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Skin Doctor Offers Tips to Reduce Acne

Last Updated: September 15, 2012.

 

Use gentle facial cleansers and don't scrub, expert advises

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Use gentle facial cleansers and don't scrub, expert advises.

SATURDAY, Sept. 15 (HealthDay News) -- People with acne who scrub their skin or use abrasive skin care products can actually aggravate their condition, an expert warns.

Opting for a gentle cleanser is just one of several simple changes acne sufferers can make to improve their complexion, noted Dr. Amanda Friedrichs, a dermatologist in private practice in Sycamore, Ill.

"It's very common for patients with acne to scrub their skin and to use harsh products, yet doing so often makes acne worse," Friedrichs said in a news release from the American Academy of Dermatology. "In order for acne to improve, people with acne must be gentle when touching their skin and use gentle products, such as those that are alcohol-free."

Friedrichs also suggested other tips for healthy skin, including:

  • Wash your face twice a day and immediately after sweating.
  • Avoid astringents, toners and exfoliants, which can irritate the skin. Also, apply facial cleanser with your fingertips instead of a washcloth, sponge or brush.
  • Use lukewarm water, not very hot water.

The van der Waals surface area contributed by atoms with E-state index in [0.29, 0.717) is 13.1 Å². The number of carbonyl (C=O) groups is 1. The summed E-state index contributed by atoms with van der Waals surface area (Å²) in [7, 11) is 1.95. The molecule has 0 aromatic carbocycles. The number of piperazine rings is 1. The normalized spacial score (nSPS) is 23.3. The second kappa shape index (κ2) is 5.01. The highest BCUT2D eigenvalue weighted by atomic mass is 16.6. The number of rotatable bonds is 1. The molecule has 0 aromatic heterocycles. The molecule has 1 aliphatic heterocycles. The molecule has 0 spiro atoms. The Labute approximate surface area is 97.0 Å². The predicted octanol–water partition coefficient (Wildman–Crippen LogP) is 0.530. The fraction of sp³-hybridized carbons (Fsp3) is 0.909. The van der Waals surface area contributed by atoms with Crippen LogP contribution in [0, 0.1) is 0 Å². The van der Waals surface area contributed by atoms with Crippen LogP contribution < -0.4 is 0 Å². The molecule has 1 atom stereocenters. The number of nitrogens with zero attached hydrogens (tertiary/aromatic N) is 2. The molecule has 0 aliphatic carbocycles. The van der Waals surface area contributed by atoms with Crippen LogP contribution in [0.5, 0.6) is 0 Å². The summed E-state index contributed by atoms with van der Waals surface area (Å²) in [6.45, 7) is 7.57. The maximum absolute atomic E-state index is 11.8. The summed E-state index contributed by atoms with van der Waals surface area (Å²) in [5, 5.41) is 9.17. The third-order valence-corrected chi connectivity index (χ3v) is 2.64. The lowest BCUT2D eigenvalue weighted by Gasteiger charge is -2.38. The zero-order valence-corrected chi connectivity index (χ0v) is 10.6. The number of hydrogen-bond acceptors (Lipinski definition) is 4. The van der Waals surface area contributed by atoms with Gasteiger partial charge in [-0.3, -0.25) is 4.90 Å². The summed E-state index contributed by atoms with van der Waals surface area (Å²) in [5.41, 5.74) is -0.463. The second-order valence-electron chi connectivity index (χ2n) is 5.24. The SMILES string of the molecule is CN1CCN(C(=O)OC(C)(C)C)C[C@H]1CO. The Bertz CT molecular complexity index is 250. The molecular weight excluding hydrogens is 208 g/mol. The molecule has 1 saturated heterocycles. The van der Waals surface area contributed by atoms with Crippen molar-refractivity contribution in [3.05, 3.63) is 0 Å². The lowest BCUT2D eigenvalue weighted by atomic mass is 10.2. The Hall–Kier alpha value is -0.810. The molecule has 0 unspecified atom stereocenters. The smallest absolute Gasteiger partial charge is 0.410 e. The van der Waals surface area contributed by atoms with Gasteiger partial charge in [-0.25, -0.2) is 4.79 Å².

• Because oily hair can make acne worse, wash your hair every day if needed.
  • Do not pick at your face or squeeze your acne. Letting your skin heal naturally allows it to clear up quicker and prevents scarring.
  • Avoid touching your face, which can increase the risk of flare-ups.
  • Do not use indoor tanning beds, which can damage your skin and increase your risk for skin cancer. Keep in mind certain acne medications make the skin extra sensitive to ultraviolet (UV) light.

"Make an appointment to see a board-certified dermatologist if your acne makes you shy or embarrassed, the products you've tried haven't worked, or your acne is leaving scars or darkening your skin," Friedrichs advised. "Today, virtually every case of acne can be successfully treated."

More information

The U.S. National Institutes of Health has more about acne.

SOURCE: American Academy of Dermatology, news release, Sept. 7, 2012

Copyright © 2012 HealthDay. All rights reserved.


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